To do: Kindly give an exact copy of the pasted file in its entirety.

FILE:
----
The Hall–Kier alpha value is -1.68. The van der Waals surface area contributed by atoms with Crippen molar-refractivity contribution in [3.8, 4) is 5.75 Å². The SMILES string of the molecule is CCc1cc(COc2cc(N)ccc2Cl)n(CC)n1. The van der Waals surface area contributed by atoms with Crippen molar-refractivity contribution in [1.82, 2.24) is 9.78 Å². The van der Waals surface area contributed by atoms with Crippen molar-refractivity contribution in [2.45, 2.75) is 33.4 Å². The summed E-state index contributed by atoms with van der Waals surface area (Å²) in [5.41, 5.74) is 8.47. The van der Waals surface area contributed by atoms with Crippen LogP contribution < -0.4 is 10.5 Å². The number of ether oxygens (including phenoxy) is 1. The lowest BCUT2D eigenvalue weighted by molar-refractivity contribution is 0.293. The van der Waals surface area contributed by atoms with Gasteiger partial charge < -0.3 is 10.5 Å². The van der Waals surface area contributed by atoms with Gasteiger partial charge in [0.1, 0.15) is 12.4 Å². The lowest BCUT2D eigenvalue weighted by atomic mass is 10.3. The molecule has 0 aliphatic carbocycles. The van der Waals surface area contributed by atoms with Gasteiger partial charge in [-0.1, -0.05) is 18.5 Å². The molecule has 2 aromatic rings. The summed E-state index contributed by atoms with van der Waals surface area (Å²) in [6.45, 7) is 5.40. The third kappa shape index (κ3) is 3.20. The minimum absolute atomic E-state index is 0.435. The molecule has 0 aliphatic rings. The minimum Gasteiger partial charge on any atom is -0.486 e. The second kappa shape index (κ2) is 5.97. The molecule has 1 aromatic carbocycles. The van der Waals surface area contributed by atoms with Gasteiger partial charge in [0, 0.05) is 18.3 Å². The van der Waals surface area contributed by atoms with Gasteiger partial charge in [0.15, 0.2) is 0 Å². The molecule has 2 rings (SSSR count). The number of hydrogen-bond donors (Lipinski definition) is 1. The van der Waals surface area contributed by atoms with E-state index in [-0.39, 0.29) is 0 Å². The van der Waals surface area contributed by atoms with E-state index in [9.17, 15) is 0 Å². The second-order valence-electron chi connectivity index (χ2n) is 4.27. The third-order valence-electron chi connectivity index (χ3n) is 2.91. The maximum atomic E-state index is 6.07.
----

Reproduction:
The Hall–Kier alpha value is -1.68. The van der Waals surface area contributed by atoms with Crippen molar-refractivity contribution in [3.8, 4) is 5.75 Å². The SMILES string of the molecule is CCc1cc(COc2cc(N)ccc2Cl)n(CC)n1. The van der Waals surface area contributed by atoms with Crippen molar-refractivity contribution in [1.82, 2.24) is 9.78 Å². The van der Waals surface area contributed by atoms with Crippen molar-refractivity contribution in [2.45, 2.75) is 33.4 Å². The summed E-state index contributed by atoms with van der Waals surface area (Å²) in [5.41, 5.74) is 8.47. The van der Waals surface area contributed by atoms with Crippen LogP contribution < -0.4 is 10.5 Å². The number of ether oxygens (including phenoxy) is 1. The lowest BCUT2D eigenvalue weighted by molar-refractivity contribution is 0.293. The van der Waals surface area contributed by atoms with Gasteiger partial charge < -0.3 is 10.5 Å². The van der Waals surface area contributed by atoms with Gasteiger partial charge in [0.1, 0.15) is 12.4 Å². The lowest BCUT2D eigenvalue weighted by atomic mass is 10.3. The molecule has 0 aliphatic carbocycles. The van der Waals surface area contributed by atoms with Gasteiger partial charge in [-0.1, -0.05) is 18.5 Å². The molecule has 2 aromatic rings. The summed E-state index contributed by atoms with van der Waals surface area (Å²) in [6.45, 7) is 5.40. The third kappa shape index (κ3) is 3.20. The minimum absolute atomic E-state index is 0.435. The molecule has 0 aliphatic rings. The minimum Gasteiger partial charge on any atom is -0.486 e. The second kappa shape index (κ2) is 5.97. The molecule has 1 aromatic carbocycles. The van der Waals surface area contributed by atoms with Gasteiger partial charge in [0, 0.05) is 18.3 Å². The van der Waals surface area contributed by atoms with Gasteiger partial charge in [0.15, 0.2) is 0 Å². The molecule has 2 rings (SSSR count). The number of hydrogen-bond donors (Lipinski definition) is 1. The van der Waals surface area contributed by atoms with E-state index in [-0.39, 0.29) is 0 Å². The van der Waals surface area contributed by atoms with E-state index in [9.17, 15) is 0 Å². The second-order valence-electron chi connectivity index (χ2n) is 4.27. The third-order valence-electron chi connectivity index (χ3n) is 2.91. The maximum atomic E-state index is 6.07.